Recently I've been doing some thinking on the topic of data serialization formats. The once-ubiquitous XML has been, at least to some extent and in some domains, displaced by JSON, especially recently with the advent of AJAX interfaces between Javascript code running on the client and web applications on the server. That's, IMHO, a good thing - I find JSON friendlier and saner than XML, at least in most use cases.

However, some developers aim to take the simplicity advantage of JSON over XML further and propose using S-expressions instead. There are even claims that S-expressions are the "fat free" alternative to JSON. This is where I have to say "stop, wait just a moment".

I love Lisp and Scheme, I really do. However, I firmly believe that while being a great thought exercise about the equivalence of code and data, S-expressions are not always a worthy replacement for JSON. Here's why.

Consider the following JSON string that defines a nested list with pairs of fruit names and numbers:

'[["oranges", 2], ["apples", 6], ["pears", 5] ]'

The equivalent S-expression is:

'((ORANGES 2) (APPLES 6) (PEARS 5))

Yep, this has less punctuation, which is nice. However, now suppose I want my data to be not just a nested list, but rather a mapping of fruit names to numbers. And I want it to be an efficient mapping, too. In other words, I want the JSON:

'{"oranges": 2, "apples": 6, "pears": 5}'

When reading this string with a JSON processing module in Python I would get a dictionary. In Javascript, an object, and so on. The point is, this is clearly different from just a nested list. In JSON, the above is by definition an unordered set, which usually implies some sort of efficient associative lookup (hash table, balanced tree, and so on).

As far as I know, there is no way to represent this natively as an S-expression without adding a level of abstraction and/or notation.

Sure, Lisp-y languages have all kinds of associative array data structures. For instance, Common Lisp has hash tables. But the "S-expression" representation [1] of Common Lisp hash tables is:

#S(HASH-TABLE :TEST FASTHASH-EQL (ORANGES . 2) (APPLES . 6) (PEARS . 5))

But this is hardly a "fat-free" syntax any longer, especially for short dicts. And it would change from language to language - Scheme has its own implementation(s) for associative arrays, Clojure its own, etc.

Another alternative would be to use some accepted notation to represent dictionaries in S-expressions. For example, by following key names with a colon. However, with this we get even farther from "standard" S-expressions.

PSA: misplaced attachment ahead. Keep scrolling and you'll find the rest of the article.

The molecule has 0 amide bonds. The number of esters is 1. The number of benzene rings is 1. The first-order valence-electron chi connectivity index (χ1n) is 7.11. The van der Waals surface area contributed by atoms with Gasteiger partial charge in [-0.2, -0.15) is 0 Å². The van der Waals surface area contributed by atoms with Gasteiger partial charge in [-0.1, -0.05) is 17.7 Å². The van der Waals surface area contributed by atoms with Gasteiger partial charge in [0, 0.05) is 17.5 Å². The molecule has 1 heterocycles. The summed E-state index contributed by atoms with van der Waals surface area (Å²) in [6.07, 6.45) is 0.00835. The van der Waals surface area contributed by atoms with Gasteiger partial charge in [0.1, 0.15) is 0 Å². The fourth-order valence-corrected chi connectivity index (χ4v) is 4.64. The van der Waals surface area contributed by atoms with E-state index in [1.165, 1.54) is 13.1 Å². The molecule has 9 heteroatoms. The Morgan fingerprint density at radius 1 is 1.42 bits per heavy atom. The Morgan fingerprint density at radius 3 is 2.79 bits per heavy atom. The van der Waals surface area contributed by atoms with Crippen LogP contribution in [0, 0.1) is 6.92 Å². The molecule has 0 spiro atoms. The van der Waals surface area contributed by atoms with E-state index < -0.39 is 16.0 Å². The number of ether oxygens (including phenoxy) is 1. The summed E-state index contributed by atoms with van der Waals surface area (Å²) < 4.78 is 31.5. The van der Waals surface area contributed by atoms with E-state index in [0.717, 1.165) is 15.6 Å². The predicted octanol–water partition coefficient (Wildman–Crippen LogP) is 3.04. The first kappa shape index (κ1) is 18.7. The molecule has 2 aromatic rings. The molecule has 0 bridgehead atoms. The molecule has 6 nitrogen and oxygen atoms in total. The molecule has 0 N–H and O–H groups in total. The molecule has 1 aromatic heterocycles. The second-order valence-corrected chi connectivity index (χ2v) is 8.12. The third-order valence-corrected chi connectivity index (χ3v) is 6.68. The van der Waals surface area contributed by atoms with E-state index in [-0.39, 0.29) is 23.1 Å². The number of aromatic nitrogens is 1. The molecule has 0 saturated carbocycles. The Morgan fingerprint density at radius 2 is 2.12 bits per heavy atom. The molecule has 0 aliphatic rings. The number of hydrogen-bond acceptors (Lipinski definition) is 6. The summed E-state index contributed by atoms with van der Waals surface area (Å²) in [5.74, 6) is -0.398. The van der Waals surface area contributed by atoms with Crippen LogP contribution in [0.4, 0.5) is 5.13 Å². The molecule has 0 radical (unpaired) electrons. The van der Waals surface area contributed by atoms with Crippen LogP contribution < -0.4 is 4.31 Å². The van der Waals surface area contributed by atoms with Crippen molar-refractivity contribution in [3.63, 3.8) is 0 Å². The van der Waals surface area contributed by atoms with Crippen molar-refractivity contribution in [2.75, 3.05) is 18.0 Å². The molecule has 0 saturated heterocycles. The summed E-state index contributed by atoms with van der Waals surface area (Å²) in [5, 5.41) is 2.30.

Essentially, when representing data there are two kinds of collections. There are ordered collections (lists, tuples, arrays) and unordered collections (dictionaries, associative arrays, maps, hashes, etc.). Both are important in programming, and both are natively supported and heavily used in pretty much every modern language out there [2]. When designing a data serialization scheme, it's important to take this distinction into account and it may be beneficial for the serialization format to support it natively.

So what's the point of this post? Just to demonstrate one aspect of the JSON vs. S-expressions debate that isn't always being considered when comparing the two. Not that this is a fatal blow to S-expressions, far from it. There's a good chance your data does not need the distinction between ordered and unordered collections, in which case S-expressions are fine. They are fine even when you do need the distinction but are willing to invest in an extra layer of abstraction and define a notation to represent dictionaries on top of S-expressions. However, if you want something that is already de-facto standardized, and moreover is uniformly accepted in many programming languages, JSON is likely to be the better choice.

While it is nice to cut some loose fat here and there, in reality JSON is slim enough so that any extra cutting is subject to the law of diminishing returns. In other words, here practicality definitely beats purity.

[1]S-expression syntax doesn't formally account for hash tables, so by this I mean the textual representation that would be converted to a hash table by Common Lisp's read function.
[2]Further, dictionaries are frequently used to represent attributes (methods, members, etc.) of objects.

Comments

comments powered by Disqus